Quizzes and exams serve as key formative and summative assessments that can focus and motivate students’ learning as well as provide critical feedback to the instructor. Periodic testing enhances students’ ability to recall and retain information, as well as infer, analyze, evaluate, and apply the information in different contexts. For instructors, quizzes and exams can identify gaps in individual or group comprehension and retention. Quizzes can be graded, used as practice for exams, or help students gauge their understanding of course topics and practices. Below are some ideas and resources on how to execute quizzes and exams in face-to-face, online, and hybrid courses across disciplines.
- Decide whether your quiz will be a formal assessment or an informal assessment. Broadly defined, formal assessments are typically high-risk assessments, worth a significant portion of a student’s grade. Informal assessments, on the other hand, are typically low-risk and frequently ungraded, offering a student the opportunity for self-assessment. Consider which of these forms of assessment might be appropriate for the concept you’re teaching.
- Make sure students understand what you mean by “exam,” “quiz,” or “test.” While these terms often get used interchangeably, examination experts Jacobs and Chase (1992) distinguish among these terms based on the scope of content covered and their importance in students’ final grade for the course. An examination is the most comprehensive form of testing, typically occurring at the end of the term as a final, and once or twice during a term as midterms. Exams typically carry the most weight in determining the final grade. A test is more limited in scope, focusing on specific aspects of course material. A course might have three or four tests. A quiz is even more limited and usually is administered in fifteen minutes or less. Quiz frequency varies widely depending on the course, and can be graded or ungraded depending on preference. Make these distinctions clear for your students so that they know how high or low stakes to expect a particular task to be.
- Vary the kinds of questions asked in each quiz. Research has shown that students’ testing preferences vary, so using a variety of testing formats such a multiple choice, fill in the blank, short essay, and so forth as well as varying styles such as exams, tests, and quizzes can help all students do their best.
- Pacing and frequency of tests should be distributed so as to not overwhelm students. Naturally, exams are anxiety-provoking, so consider how frequently exams should be conducted and how exams should be paced throughout the quarter. Consider the consequences of how many exams you will distribute and how they will impact the students’ perceptions of their assessment in the course.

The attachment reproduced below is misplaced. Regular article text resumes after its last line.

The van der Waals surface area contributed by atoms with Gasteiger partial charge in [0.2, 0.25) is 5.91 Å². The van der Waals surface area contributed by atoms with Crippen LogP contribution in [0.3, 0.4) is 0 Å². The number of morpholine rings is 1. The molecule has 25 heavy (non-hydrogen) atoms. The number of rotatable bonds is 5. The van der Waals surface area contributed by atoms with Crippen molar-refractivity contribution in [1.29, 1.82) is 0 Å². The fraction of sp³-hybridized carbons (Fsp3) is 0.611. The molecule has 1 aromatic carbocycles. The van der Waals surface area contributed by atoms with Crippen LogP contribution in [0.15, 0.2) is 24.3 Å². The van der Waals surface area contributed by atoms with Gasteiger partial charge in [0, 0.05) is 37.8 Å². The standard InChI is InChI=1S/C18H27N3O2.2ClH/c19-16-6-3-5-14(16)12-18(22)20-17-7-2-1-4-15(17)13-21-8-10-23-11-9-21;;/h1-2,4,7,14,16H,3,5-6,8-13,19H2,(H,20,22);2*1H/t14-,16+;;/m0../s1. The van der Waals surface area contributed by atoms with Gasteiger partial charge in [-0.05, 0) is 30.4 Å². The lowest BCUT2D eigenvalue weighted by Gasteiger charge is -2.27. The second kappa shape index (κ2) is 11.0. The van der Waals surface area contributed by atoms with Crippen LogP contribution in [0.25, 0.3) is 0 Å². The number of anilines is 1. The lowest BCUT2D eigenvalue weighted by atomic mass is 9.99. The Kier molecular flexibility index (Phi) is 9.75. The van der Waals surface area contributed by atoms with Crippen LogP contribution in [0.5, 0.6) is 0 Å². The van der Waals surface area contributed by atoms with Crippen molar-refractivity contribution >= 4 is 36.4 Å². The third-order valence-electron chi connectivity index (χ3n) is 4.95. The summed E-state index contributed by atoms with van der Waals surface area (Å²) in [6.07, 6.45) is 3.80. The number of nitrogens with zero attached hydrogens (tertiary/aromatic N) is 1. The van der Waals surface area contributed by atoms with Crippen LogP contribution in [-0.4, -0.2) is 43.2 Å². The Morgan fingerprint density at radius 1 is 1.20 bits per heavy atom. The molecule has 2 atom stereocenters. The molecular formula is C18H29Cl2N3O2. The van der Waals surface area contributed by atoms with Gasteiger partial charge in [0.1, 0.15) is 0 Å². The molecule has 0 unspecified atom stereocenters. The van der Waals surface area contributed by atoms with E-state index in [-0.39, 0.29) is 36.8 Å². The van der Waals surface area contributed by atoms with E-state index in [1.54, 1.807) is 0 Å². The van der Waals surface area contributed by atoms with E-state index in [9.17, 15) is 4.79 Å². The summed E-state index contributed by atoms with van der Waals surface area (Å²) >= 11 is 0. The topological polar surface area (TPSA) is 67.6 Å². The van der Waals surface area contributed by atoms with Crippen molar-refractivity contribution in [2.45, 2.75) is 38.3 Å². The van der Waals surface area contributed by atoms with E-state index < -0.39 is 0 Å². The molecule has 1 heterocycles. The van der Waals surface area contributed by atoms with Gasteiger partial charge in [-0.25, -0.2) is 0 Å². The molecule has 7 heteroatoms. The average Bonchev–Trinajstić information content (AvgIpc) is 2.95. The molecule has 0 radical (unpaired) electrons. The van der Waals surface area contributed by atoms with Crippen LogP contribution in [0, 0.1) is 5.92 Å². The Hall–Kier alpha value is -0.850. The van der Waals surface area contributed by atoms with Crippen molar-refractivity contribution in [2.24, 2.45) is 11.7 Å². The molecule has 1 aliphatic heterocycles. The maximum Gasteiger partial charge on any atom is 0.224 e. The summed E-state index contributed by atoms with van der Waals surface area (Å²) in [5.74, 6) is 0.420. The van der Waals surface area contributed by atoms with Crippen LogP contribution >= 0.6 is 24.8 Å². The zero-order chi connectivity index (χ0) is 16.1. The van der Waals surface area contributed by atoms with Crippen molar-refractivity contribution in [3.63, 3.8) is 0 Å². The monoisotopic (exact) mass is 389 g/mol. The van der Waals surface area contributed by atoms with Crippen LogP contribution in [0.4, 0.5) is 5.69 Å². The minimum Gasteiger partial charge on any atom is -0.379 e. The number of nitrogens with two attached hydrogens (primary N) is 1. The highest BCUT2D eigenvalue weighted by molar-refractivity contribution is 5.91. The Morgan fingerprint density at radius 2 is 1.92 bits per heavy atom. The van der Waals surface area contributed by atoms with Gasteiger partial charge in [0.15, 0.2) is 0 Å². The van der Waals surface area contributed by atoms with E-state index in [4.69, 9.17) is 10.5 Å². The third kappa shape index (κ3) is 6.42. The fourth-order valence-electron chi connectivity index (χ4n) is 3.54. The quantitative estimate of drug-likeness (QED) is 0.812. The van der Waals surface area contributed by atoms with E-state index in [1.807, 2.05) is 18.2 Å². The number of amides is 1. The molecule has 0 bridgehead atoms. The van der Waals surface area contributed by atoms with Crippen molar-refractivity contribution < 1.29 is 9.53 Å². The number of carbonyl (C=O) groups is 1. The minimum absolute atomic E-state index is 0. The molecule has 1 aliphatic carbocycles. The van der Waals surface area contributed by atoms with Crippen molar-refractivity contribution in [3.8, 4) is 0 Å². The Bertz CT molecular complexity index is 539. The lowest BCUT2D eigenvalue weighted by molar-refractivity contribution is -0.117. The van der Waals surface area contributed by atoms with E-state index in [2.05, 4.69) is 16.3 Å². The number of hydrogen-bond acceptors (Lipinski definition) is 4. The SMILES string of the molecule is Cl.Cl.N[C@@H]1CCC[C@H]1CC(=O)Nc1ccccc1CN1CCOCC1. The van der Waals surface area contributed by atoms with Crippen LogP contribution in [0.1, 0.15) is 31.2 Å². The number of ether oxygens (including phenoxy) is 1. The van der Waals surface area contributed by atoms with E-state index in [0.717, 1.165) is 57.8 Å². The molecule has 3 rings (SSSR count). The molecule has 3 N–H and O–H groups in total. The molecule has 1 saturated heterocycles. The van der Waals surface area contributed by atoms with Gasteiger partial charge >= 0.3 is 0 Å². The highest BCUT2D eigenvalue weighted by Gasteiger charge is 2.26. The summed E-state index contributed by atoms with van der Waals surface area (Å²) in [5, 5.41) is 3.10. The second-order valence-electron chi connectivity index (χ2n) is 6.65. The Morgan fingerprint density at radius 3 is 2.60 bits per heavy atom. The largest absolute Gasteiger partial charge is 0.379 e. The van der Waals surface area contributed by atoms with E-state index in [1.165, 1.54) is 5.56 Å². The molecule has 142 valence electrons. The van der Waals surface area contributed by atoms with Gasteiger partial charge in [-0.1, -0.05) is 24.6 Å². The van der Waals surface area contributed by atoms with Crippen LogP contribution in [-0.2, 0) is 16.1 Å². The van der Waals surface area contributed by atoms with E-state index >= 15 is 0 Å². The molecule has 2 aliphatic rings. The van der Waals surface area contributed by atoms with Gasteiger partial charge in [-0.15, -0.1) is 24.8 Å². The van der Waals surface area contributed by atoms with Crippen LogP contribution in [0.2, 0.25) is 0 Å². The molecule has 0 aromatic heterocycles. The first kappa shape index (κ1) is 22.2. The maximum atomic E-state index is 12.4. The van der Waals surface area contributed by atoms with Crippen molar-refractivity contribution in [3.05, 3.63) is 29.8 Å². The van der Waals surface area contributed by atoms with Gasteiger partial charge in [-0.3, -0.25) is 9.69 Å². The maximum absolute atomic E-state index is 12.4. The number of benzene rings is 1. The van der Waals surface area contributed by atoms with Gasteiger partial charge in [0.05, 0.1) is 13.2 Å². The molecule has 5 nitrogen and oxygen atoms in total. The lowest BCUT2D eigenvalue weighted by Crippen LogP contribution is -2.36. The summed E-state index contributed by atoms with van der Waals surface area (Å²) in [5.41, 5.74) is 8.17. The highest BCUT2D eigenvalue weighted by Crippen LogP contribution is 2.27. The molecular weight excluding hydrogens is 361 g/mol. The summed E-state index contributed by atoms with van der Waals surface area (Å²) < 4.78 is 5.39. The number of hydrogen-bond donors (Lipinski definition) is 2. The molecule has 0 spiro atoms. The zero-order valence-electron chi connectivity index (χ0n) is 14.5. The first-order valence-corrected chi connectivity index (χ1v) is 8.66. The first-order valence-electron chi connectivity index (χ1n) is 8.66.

- Clear guidance should be provided on how quizzes and exams will be weighted and scored. Offering students a rubric in advance of the quiz or exam will promote transparency in the course and will help students understand how their work will be assessed.
The students who were engaged with the material were grateful for the opportunity to ask questions and get further, more in depth explanations.Tim Weaver, Anthropology
Advantages of Online Quizzes
Quizzes and exams can be incorporated into your UC Davis Canvas course. Format options are the same as for face-to-face courses (multiple choice, fill in the blank, short and long written responses), with the added benefit of instant results for the instructor and, with formats such as multiple choice quizzes, instant grading and feedback for students as well. Please note that current UC Davis policy does not allow for online midterms or final examinations.
Advantages of asynchronous quizzes and tests in an online class
- Flexibility for students to work according to their schedules
Advantages of synchronous testing in an online class
- Sense of accountability from the shared temporal space
- Immediate feedback for questions and concerns
Advantages of Hybrid Quizzes
With hybrid courses, tests and quizzes can be administered in class, online, or a mixture of both, depending on what works best for the course. Taking quizzes and exams online might be a good strategy to free up in class time for lectures, discussion, or other activities.
Advantages of asynchronous quizzes and exams in a hybrid class
- Flexibility for students to work according to their own schedules
- Leaves in class time for lectures, discussions, other activities
Advantages of synchronous quizzes and tests in a hybrid class
- Sense of accountability from the shared temporal or physical space
- Immediate feedback for questions and concerns
Advantages of Face-to-Face Quizzes
Advantages of asynchronous quizzes and exams in a f2f class
- In person presence allows for continuous feedback
Advantages of synchronous exams and quizzes in a f2f class
- Allows for supervision of test takers
- Allows for continuous feedback
References & Resources
Canvas Guide to Quizzes for Instructors. Retrieved from http://guides.instructure.com/m/4152/l/189607-what-are-quizzes-for-instructors
Cushard, B. (2013). Three benefits of quizzes in e-learning. Retrieved from https://www.mindflash.com/blog/three-benefits-of-quizzes-in-e-learning/
Jacobs, L. C., and Chase, C. I. (1992). Developing and Using Tests Effectively: A Guide for Faculty. San Francisco: Jossey-Bass.